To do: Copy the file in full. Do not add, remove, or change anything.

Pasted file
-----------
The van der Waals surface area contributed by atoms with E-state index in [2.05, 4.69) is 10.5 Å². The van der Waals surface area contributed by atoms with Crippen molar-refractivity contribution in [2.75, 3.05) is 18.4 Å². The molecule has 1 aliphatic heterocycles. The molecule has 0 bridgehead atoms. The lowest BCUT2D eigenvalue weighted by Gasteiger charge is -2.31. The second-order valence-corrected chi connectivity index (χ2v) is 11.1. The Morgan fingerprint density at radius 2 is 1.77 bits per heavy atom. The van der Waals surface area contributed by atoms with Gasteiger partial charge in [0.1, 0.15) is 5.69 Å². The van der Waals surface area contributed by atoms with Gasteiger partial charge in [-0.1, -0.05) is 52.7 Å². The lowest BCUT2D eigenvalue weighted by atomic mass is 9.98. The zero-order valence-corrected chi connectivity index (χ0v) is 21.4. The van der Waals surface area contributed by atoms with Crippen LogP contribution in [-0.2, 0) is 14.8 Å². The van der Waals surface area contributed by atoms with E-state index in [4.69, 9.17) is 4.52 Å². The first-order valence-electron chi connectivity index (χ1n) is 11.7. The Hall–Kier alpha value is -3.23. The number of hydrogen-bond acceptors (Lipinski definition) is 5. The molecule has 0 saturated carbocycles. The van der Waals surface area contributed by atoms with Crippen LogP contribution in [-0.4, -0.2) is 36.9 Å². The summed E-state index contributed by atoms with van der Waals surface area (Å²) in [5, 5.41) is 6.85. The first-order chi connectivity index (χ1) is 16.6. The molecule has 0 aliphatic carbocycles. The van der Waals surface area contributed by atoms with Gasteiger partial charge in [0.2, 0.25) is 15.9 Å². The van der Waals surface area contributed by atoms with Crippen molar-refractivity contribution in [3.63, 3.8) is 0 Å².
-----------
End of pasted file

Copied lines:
The van der Waals surface area contributed by atoms with E-state index in [2.05, 4.69) is 10.5 Å². The van der Waals surface area contributed by atoms with Crippen molar-refractivity contribution in [2.75, 3.05) is 18.4 Å². The molecule has 1 aliphatic heterocycles. The molecule has 0 bridgehead atoms. The lowest BCUT2D eigenvalue weighted by Gasteiger charge is -2.31. The second-order valence-corrected chi connectivity index (χ2v) is 11.1. The Morgan fingerprint density at radius 2 is 1.77 bits per heavy atom. The van der Waals surface area contributed by atoms with Gasteiger partial charge in [0.1, 0.15) is 5.69 Å². The van der Waals surface area contributed by atoms with Gasteiger partial charge in [-0.1, -0.05) is 52.7 Å². The lowest BCUT2D eigenvalue weighted by atomic mass is 9.98. The zero-order valence-corrected chi connectivity index (χ0v) is 21.4. The van der Waals surface area contributed by atoms with Crippen LogP contribution in [-0.2, 0) is 14.8 Å². The van der Waals surface area contributed by atoms with E-state index in [4.69, 9.17) is 4.52 Å². The first-order valence-electron chi connectivity index (χ1n) is 11.7. The Hall–Kier alpha value is -3.23. The number of hydrogen-bond acceptors (Lipinski definition) is 5. The molecule has 0 saturated carbocycles. The van der Waals surface area contributed by atoms with Crippen LogP contribution in [-0.4, -0.2) is 36.9 Å². The summed E-state index contributed by atoms with van der Waals surface area (Å²) in [5, 5.41) is 6.85. The first-order chi connectivity index (χ1) is 16.6. The molecule has 0 aliphatic carbocycles. The van der Waals surface area contributed by atoms with Gasteiger partial charge in [0.2, 0.25) is 15.9 Å². The van der Waals surface area contributed by atoms with Crippen molar-refractivity contribution in [3.63, 3.8) is 0 Å².